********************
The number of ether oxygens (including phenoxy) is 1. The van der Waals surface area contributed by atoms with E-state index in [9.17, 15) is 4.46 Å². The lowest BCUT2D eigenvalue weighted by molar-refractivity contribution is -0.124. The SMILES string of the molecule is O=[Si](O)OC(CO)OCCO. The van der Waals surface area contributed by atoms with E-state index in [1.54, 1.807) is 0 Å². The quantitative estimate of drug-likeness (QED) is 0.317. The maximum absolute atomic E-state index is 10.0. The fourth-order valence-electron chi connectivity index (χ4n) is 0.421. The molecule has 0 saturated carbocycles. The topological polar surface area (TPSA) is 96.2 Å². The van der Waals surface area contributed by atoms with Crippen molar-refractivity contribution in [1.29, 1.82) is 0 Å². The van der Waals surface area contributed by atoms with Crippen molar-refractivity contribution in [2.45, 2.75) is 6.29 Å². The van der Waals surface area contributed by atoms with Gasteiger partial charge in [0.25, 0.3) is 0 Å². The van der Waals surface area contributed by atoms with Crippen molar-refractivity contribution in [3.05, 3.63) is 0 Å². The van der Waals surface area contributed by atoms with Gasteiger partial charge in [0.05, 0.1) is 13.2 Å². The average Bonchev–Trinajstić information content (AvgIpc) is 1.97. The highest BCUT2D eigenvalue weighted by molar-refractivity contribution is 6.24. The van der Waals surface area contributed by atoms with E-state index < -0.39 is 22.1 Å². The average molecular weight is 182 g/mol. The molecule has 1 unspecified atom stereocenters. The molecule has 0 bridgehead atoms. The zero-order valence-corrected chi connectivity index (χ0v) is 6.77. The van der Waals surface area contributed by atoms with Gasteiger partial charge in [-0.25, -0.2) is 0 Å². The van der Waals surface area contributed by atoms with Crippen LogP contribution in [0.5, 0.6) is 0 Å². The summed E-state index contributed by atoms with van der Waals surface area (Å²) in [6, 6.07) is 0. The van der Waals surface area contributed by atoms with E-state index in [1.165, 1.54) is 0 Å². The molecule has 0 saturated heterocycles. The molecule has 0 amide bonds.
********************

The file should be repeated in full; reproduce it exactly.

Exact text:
The number of ether oxygens (including phenoxy) is 1. The van der Waals surface area contributed by atoms with E-state index in [9.17, 15) is 4.46 Å². The lowest BCUT2D eigenvalue weighted by molar-refractivity contribution is -0.124. The SMILES string of the molecule is O=[Si](O)OC(CO)OCCO. The van der Waals surface area contributed by atoms with E-state index in [1.54, 1.807) is 0 Å². The quantitative estimate of drug-likeness (QED) is 0.317. The maximum absolute atomic E-state index is 10.0. The fourth-order valence-electron chi connectivity index (χ4n) is 0.421. The molecule has 0 saturated carbocycles. The topological polar surface area (TPSA) is 96.2 Å². The van der Waals surface area contributed by atoms with Crippen molar-refractivity contribution in [1.29, 1.82) is 0 Å². The van der Waals surface area contributed by atoms with Crippen molar-refractivity contribution in [2.45, 2.75) is 6.29 Å². The van der Waals surface area contributed by atoms with Gasteiger partial charge in [0.25, 0.3) is 0 Å². The van der Waals surface area contributed by atoms with Crippen molar-refractivity contribution in [3.05, 3.63) is 0 Å². The van der Waals surface area contributed by atoms with Gasteiger partial charge in [0.05, 0.1) is 13.2 Å². The average Bonchev–Trinajstić information content (AvgIpc) is 1.97. The highest BCUT2D eigenvalue weighted by molar-refractivity contribution is 6.24. The van der Waals surface area contributed by atoms with E-state index < -0.39 is 22.1 Å². The average molecular weight is 182 g/mol. The molecule has 1 unspecified atom stereocenters. The molecule has 0 bridgehead atoms. The zero-order valence-corrected chi connectivity index (χ0v) is 6.77. The van der Waals surface area contributed by atoms with Gasteiger partial charge in [-0.25, -0.2) is 0 Å². The van der Waals surface area contributed by atoms with Crippen LogP contribution in [0.5, 0.6) is 0 Å². The summed E-state index contributed by atoms with van der Waals surface area (Å²) in [6, 6.07) is 0. The van der Waals surface area contributed by atoms with E-state index in [1.165, 1.54) is 0 Å². The molecule has 0 saturated heterocycles. The molecule has 0 amide bonds.